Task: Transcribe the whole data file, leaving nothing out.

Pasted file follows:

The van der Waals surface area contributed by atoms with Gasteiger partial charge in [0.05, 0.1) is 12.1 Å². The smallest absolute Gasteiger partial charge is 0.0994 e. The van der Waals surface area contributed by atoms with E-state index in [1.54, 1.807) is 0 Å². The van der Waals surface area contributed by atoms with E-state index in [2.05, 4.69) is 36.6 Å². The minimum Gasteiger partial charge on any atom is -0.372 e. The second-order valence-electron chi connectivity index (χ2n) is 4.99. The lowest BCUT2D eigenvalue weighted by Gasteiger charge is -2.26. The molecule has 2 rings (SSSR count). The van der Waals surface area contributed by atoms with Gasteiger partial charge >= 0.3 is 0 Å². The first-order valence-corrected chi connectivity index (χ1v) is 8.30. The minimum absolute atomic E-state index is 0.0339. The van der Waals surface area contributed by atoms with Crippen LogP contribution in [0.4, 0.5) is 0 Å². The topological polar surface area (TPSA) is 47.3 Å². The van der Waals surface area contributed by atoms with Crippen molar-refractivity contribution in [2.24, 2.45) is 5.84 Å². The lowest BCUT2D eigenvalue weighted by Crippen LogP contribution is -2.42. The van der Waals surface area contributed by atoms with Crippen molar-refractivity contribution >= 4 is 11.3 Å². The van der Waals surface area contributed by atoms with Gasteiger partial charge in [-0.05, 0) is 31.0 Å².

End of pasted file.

The van der Waals surface area contributed by atoms with Gasteiger partial charge in [0.05, 0.1) is 12.1 Å². The smallest absolute Gasteiger partial charge is 0.0994 e. The van der Waals surface area contributed by atoms with E-state index in [1.54, 1.807) is 0 Å². The van der Waals surface area contributed by atoms with E-state index in [2.05, 4.69) is 36.6 Å². The minimum Gasteiger partial charge on any atom is -0.372 e. The second-order valence-electron chi connectivity index (χ2n) is 4.99. The lowest BCUT2D eigenvalue weighted by Gasteiger charge is -2.26. The molecule has 2 rings (SSSR count). The van der Waals surface area contributed by atoms with Gasteiger partial charge >= 0.3 is 0 Å². The first-order valence-corrected chi connectivity index (χ1v) is 8.30. The minimum absolute atomic E-state index is 0.0339. The van der Waals surface area contributed by atoms with Crippen LogP contribution in [0.4, 0.5) is 0 Å². The topological polar surface area (TPSA) is 47.3 Å². The van der Waals surface area contributed by atoms with Crippen molar-refractivity contribution in [2.24, 2.45) is 5.84 Å². The lowest BCUT2D eigenvalue weighted by Crippen LogP contribution is -2.42. The van der Waals surface area contributed by atoms with Crippen molar-refractivity contribution >= 4 is 11.3 Å². The van der Waals surface area contributed by atoms with Gasteiger partial charge in [-0.05, 0) is 31.0 Å².